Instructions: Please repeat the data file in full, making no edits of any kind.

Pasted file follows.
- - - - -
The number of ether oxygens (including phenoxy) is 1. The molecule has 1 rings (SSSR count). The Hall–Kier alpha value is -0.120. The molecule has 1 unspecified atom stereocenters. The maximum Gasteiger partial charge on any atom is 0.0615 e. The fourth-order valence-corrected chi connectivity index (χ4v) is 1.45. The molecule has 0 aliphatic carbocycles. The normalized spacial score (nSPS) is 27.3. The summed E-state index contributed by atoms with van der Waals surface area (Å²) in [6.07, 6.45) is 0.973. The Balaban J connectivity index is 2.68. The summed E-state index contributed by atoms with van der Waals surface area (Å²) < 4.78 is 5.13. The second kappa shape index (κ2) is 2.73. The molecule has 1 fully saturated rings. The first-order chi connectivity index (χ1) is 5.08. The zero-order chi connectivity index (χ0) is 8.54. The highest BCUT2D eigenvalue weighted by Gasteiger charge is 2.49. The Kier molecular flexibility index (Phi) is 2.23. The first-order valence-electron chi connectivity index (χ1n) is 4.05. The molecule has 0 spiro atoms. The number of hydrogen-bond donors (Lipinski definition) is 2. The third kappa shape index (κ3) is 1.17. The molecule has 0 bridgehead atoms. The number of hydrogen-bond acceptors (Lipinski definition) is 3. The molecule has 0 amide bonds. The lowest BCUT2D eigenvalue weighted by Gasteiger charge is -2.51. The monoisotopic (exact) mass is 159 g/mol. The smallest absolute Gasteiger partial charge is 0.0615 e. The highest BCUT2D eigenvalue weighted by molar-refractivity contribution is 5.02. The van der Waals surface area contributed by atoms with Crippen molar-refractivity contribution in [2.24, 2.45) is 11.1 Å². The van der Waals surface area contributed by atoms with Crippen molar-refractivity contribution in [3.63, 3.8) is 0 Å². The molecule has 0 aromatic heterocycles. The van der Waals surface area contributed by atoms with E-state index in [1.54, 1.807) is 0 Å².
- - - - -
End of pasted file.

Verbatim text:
The number of ether oxygens (including phenoxy) is 1. The molecule has 1 rings (SSSR count). The Hall–Kier alpha value is -0.120. The molecule has 1 unspecified atom stereocenters. The maximum Gasteiger partial charge on any atom is 0.0615 e. The fourth-order valence-corrected chi connectivity index (χ4v) is 1.45. The molecule has 0 aliphatic carbocycles. The normalized spacial score (nSPS) is 27.3. The summed E-state index contributed by atoms with van der Waals surface area (Å²) in [6.07, 6.45) is 0.973. The Balaban J connectivity index is 2.68. The summed E-state index contributed by atoms with van der Waals surface area (Å²) < 4.78 is 5.13. The second kappa shape index (κ2) is 2.73. The molecule has 1 fully saturated rings. The first-order chi connectivity index (χ1) is 5.08. The zero-order chi connectivity index (χ0) is 8.54. The highest BCUT2D eigenvalue weighted by Gasteiger charge is 2.49. The Kier molecular flexibility index (Phi) is 2.23. The first-order valence-electron chi connectivity index (χ1n) is 4.05. The molecule has 0 spiro atoms. The number of hydrogen-bond donors (Lipinski definition) is 2. The third kappa shape index (κ3) is 1.17. The molecule has 0 bridgehead atoms. The number of hydrogen-bond acceptors (Lipinski definition) is 3. The molecule has 0 amide bonds. The lowest BCUT2D eigenvalue weighted by Gasteiger charge is -2.51. The monoisotopic (exact) mass is 159 g/mol. The smallest absolute Gasteiger partial charge is 0.0615 e. The highest BCUT2D eigenvalue weighted by molar-refractivity contribution is 5.02. The van der Waals surface area contributed by atoms with Crippen molar-refractivity contribution in [2.24, 2.45) is 11.1 Å². The van der Waals surface area contributed by atoms with Crippen molar-refractivity contribution in [3.63, 3.8) is 0 Å². The molecule has 0 aromatic heterocycles. The van der Waals surface area contributed by atoms with E-state index in [1.54, 1.807) is 0 Å².